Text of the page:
“Denialism is always targeted at specific, historically marginalized groups,” he said. “In the case of the Yanomami issue, there is a denial of the crisis, there is a marginalized group (indigenous), there is a creation of conspiracies and enemies (left, foreigners), there is an attempt to provide intellectual endorsement (the book written by the illustrious military officer), and there is a story issue (“if I haven’t seen it, it doesn’t exist”).”



For this argument to extrapolate the closed networks formed in messaging applications and reach the public debate, it needs to invade other networks used by the general population, giving the impression that “everyone is talking about this”. The goal is to make the content discoverable by people who had not been exposed to the argument.

In that sense, the more engagement, the better. On Twitter, this happens through likes, replies and retweets. Even negative replies help: every time something is criticized directly, the Twitter algorithm shows the interaction to the user’s followers. Therefore, users looking for more engagement try to piggyback in posts with a high number of shares from accounts with many followers. However, to give the impression that the topic is popular, this “campaign” cannot be driven by only one account.

The way the denialist article spread on Twitter is a good example of how this mechanism works. In order to avoid reports of bot behavior, none of the multiplying accounts tweeted more than eight times, and none of the target accounts received the link more than three times.

InfoAmazonia reached the multiplied links in the pro-Bolsonaro bubble through the analysis of the behavior in the interactions collected in 635 thousand tweets mentioning the word “Yanomami” and its spelling variations in the week between January 17 and January 24.

In the aggregate of networks, the interactions repeated the “Bubblenaro” pattern, with pro-Bolsonaro profiles talking about the topic in a bubble apart from the rest of the debate, using their own sources and interacting with other groups only in confrontational situations.



“Bubblenaro” of accounts that mentioned the word ‘Yanomami’ and its spelling variations between January 20 and 24. Pro-Bolsonaro users discussing the topic with their own sources are represented by the yellow bubble, separated from the other groups. The denialist link was the most shared in the period in this bubble.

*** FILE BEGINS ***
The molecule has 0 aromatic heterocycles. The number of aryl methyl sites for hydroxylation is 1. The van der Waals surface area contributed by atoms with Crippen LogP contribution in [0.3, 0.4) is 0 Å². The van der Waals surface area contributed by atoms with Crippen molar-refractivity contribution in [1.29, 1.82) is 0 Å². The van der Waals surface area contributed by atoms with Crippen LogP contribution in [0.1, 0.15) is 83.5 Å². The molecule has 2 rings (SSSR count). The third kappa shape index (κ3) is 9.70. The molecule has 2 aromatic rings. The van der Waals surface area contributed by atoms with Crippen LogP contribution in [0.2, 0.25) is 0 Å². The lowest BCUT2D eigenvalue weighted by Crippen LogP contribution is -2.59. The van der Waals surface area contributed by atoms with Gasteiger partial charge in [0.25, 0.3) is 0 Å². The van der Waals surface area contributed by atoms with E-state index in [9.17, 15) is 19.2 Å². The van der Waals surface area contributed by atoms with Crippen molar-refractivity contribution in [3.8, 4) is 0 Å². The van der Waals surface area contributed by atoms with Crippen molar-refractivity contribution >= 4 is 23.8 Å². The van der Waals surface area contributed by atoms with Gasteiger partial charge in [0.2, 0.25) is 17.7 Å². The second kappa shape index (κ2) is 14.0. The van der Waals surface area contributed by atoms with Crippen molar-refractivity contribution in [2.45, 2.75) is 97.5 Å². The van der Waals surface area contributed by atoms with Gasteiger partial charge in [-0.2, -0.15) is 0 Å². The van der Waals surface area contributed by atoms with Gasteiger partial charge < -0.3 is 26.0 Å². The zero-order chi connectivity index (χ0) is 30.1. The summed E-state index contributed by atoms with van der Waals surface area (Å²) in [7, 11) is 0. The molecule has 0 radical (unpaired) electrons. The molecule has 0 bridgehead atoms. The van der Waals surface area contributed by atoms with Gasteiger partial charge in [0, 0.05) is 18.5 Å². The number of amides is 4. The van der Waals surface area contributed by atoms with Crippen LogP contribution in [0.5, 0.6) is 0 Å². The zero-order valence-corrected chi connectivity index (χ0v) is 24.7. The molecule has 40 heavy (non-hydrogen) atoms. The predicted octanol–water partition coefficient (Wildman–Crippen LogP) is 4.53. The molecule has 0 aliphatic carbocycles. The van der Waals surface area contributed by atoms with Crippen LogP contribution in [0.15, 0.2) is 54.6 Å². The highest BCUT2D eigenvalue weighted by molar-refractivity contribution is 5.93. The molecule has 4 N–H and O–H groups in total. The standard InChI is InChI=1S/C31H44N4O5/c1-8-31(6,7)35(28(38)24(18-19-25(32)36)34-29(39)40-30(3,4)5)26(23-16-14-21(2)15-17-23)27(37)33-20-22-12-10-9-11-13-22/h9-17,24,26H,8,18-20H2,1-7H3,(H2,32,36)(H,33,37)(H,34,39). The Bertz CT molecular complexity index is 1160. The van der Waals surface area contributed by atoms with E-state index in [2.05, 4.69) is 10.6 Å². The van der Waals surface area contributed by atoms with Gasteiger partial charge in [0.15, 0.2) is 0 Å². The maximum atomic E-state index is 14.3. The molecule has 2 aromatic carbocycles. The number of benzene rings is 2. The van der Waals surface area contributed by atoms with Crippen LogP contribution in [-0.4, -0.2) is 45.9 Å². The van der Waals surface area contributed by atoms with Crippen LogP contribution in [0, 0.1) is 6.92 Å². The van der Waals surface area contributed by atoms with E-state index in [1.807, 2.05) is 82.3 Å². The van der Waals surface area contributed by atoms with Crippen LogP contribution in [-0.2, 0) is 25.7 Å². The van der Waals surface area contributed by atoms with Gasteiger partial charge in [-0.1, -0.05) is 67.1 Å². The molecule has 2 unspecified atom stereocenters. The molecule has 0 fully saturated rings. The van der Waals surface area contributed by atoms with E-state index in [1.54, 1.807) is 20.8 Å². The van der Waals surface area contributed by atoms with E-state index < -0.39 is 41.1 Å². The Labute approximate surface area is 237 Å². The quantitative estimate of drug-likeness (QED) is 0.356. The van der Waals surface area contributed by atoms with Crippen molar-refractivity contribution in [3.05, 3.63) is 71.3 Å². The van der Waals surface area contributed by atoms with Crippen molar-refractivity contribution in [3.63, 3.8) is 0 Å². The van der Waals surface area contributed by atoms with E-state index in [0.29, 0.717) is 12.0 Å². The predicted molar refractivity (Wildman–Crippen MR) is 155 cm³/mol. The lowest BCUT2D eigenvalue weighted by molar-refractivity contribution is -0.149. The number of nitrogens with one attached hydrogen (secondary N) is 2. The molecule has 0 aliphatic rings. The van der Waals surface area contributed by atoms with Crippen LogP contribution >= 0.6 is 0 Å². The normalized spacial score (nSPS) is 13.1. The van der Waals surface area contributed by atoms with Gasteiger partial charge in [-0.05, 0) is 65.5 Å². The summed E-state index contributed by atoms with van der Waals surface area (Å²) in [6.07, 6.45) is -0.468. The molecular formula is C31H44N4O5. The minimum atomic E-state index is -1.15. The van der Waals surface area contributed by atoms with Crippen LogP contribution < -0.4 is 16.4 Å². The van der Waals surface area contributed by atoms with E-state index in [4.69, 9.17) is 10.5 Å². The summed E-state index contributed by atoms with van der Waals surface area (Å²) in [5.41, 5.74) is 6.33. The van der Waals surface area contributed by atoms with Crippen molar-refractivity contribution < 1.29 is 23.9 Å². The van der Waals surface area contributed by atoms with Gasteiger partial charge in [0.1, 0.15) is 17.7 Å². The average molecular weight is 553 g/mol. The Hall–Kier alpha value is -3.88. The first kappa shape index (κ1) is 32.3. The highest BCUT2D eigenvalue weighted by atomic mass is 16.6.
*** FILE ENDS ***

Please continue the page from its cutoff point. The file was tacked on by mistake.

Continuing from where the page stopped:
The news story captured 3,110 profiles participating in the wave, with 3,757 tweets. Only public profiles were captured. Of those, the ones that multiplied the link the most, besides those mentioned above, were @iveteguedes1 (3,115 followers), @Oilas (533 followers) and @Pudines_PF (482 followers). Each of them posted the link eight times, usually in replies to larger profiles that posted stories about the Yanomami struggle.

The profiles that most frequently received the link in replies were @alfapobre (30.6 thousand followers), the minister @FlavioDino (979.9 thousand followers), the senator @randolfeap (932.7 thousand followers), and the journalist @ miriamleitao (3.1 million).

Analyses made by the project Mentira Tem Preço also detected confusion among pro-Bolsonaro users in messaging apps. After Lula’s visit, they began to share news from pro-Bolsonaro websites denouncing the “farce of the left”, referring to the accusation that the previous administration abandoned the Yanomami, as well as statements by the former minister Damares Alves saying that there was no omission by the government.

The users shared posts made by Funai informing about assistance given to communities.

On YouTube, the project Mentira Tem Preço detected little activity. The main result was a video by the pro-Bolsonaro congressman Gustavo Gayer, from the state of Goiás, who is under investigation by the Superior Electoral Court (TSE). He accused “the PT and the left” of creating narratives of misery to gain power.


The Digital Democracy Room at FGV ECMI is an initiative to monitor and analyze the public debate on the internet. Currently, it has partnerships to help monitor politics on the networks in Brazil and in Latin America. This content was produced by the partner InfoAmazônia.